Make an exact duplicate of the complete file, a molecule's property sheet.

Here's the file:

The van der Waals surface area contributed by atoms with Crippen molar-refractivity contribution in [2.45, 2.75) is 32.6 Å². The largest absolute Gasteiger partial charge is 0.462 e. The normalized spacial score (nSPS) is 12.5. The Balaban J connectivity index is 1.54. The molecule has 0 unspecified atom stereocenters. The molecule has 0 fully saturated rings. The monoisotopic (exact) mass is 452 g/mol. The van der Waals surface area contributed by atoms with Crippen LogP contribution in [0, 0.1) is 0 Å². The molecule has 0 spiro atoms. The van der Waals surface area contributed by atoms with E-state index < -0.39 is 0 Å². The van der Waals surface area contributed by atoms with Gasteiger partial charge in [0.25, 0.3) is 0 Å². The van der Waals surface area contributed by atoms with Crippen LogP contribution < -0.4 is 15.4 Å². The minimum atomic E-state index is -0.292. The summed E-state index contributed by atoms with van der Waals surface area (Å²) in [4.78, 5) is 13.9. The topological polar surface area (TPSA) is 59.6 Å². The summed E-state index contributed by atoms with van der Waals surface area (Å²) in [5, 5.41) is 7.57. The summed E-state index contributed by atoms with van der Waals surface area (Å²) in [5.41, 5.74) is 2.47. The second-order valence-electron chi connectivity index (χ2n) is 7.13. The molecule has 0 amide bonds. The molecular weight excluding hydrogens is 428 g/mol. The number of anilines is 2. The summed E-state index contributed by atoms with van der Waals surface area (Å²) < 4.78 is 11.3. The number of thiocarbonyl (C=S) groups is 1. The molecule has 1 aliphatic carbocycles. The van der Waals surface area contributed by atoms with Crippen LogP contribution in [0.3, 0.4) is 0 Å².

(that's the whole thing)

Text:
The van der Waals surface area contributed by atoms with Crippen molar-refractivity contribution in [2.45, 2.75) is 32.6 Å². The largest absolute Gasteiger partial charge is 0.462 e. The normalized spacial score (nSPS) is 12.5. The Balaban J connectivity index is 1.54. The molecule has 0 unspecified atom stereocenters. The molecule has 0 fully saturated rings. The monoisotopic (exact) mass is 452 g/mol. The van der Waals surface area contributed by atoms with Crippen LogP contribution in [0, 0.1) is 0 Å². The molecule has 0 spiro atoms. The van der Waals surface area contributed by atoms with E-state index < -0.39 is 0 Å². The van der Waals surface area contributed by atoms with Gasteiger partial charge in [0.25, 0.3) is 0 Å². The van der Waals surface area contributed by atoms with Crippen LogP contribution < -0.4 is 15.4 Å². The minimum atomic E-state index is -0.292. The summed E-state index contributed by atoms with van der Waals surface area (Å²) in [4.78, 5) is 13.9. The topological polar surface area (TPSA) is 59.6 Å². The summed E-state index contributed by atoms with van der Waals surface area (Å²) in [5, 5.41) is 7.57. The summed E-state index contributed by atoms with van der Waals surface area (Å²) in [5.41, 5.74) is 2.47. The second-order valence-electron chi connectivity index (χ2n) is 7.13. The molecule has 0 amide bonds. The molecular weight excluding hydrogens is 428 g/mol. The number of anilines is 2. The summed E-state index contributed by atoms with van der Waals surface area (Å²) < 4.78 is 11.3. The number of thiocarbonyl (C=S) groups is 1. The molecule has 1 aliphatic carbocycles. The van der Waals surface area contributed by atoms with Crippen LogP contribution in [0.3, 0.4) is 0 Å².